UX research – are we ready for the Wizard of Oz research methodology?

May 27, 2021 9:29 am

UX research – are we ready for the Wizard of Oz research methodology?

As prototypes become more expensive to produce but project deadlines show no signs of slowing down, are businesses missing the point of what good user experience (UX) research is fundamentally about?

Guy Redwood, UX and Research Advisor at SimpleUsability – part of CDS – delves into why organisations must now get back to basics to best serve users’ needs, and uncovers whether or not Wizard of Oz testing could help organisations successfully venture down their own ‘yellow brick road’.

Recently it’s felt like the discovery phase of research has been slowly sliding into the realms of proof-of-concept testing. With the pressure on to deliver products quickly and UX design shifting their focus towards ‘form over function’, we’re seeing that businesses – often through no fault of their own – are rushing through projects in order to complete them rather than taking the time to unpick every element of a customer’s online journey with their brand.

So, we decided to put this into practice using the Wizard of Oz model of testing a system that doesn’t yet exist. For many people who might not be aware of this type of research, it might seem like they’ve stepped into the L. Frank Baum children’s novel, but we knew this could unlock insights.

The research approach

Utilising the Wizard of Oz UX approach, we set up discovery phase projects on how customers would feel about using their banking facilities through the globally recognised AI virtual assistant, Amazon Alexa.

The same technical set up was then used to explore complex journeys that moved between website, SMS and an Interactive Voice Response system.

Following these early tests, we discovered that users who moved through tailored journeys – with a researcher responding to each of their online decisions – made for a more holistic experience. Exploring this way to interact, inform and analyse the emotion of the customer, with minimal technical effort, was hugely beneficial to all concerned.

Where the Oz technique really came into its own happened when we evolved our systems to record and monitor all aspects of the session – including the participant’s phone screen and allowed the facilitator to listen in on the call through headphones, as well as communicating separately via chat with their research assistant in real-time.

When is Oz relevant?

We found that Oz was easiest to deploy in the early phases of the project – especially when quickly prototyping ideas and insights into screens, designs or systems that can be changed ‘on the fly’ and placed in the hands and ears of the users themselves.

Additionally, Oz allows you to swiftly understand how a customer felt about your product after using it – there was nothing hypothetical about it. And it’s that type of real reaction that means organisations can easily explore variations with different people, and with minimal technical investment.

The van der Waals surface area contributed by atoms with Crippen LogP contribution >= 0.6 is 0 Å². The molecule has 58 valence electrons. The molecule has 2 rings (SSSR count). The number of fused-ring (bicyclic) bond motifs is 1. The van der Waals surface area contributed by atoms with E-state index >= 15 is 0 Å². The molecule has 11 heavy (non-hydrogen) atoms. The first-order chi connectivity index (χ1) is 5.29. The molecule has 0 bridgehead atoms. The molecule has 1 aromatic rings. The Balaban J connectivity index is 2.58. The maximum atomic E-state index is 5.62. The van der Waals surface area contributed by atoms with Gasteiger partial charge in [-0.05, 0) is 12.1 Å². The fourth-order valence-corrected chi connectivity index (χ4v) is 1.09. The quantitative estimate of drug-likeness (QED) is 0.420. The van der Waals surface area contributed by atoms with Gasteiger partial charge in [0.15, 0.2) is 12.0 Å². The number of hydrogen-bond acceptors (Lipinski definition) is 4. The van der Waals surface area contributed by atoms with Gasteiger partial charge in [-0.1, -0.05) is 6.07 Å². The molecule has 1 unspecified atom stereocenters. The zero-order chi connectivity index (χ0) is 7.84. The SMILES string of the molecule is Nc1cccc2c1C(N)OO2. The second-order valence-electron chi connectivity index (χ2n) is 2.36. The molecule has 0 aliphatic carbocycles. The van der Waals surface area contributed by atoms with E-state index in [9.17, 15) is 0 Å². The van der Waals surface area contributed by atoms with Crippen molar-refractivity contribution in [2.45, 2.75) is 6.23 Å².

Moving between channels paved the way for a more joined-up journey and reduced the need for a collection of teams to create stimulus for the research. However, for businesses looking into this type of model, it’s worth noting that you’ll need to engage with more stakeholders to ensure they’re aware that you’re respectfully including them in the process.

What are the barriers to Oz?

Prototyping tools appear to have a binary life – they’re used to either learn about engagement or validate design. And with that, some are better than others.

With Oz, you have to learn fast, fail forward and innovate in real-time to ensure you’re truly getting a more complete picture. For businesses struggling to quickly create journeys in their research, it’s worth looking into where you might need a refresh and if this type of model is for you.

Are there any tech challenges with Oz UX research?

With anything, there are always going to be obstacles and difficulties to overcome. We learnt a few lessons, including:

  • Always use your own equipment with users. You need full control of the environment with prototypes to ensure the bulk of your time is spent running the session and not wrestling with setting up participant’s phones.
  • It’s best to place the mixing desk with the wizard to ensure you can control the sound for all inputs and outputs – and don’t forget to label the dials, or draw diagrams to show where all audio signals are going.
  • Provide the facilitator with a live feed from the mixing desk to a pair of headphones so they can hear what the participant is listening to.
  • The delivery of SMS is a real problem. We found it could take up to give minutes for a message we’d sent to arrive on a person’s phone.
  • And finally, not all cables are equal in terms of specifications – so Amazon reviews are your friend here!

In conclusion…

There will be many organisations that aren’t ready for adopting the research methodology of Oz. However, it does shine a light on how important it is to never forget the essence of UX research. If we continue to agree to delaying user research because the wireframes or designs aren’t ready, maybe it’s worth pushing for a different relationship with the things we’re putting in front of users. And if we’re to run research outside of silos and making whole organisations user-centred, then we must make research more accessible and part of our day-to-day responsibilities.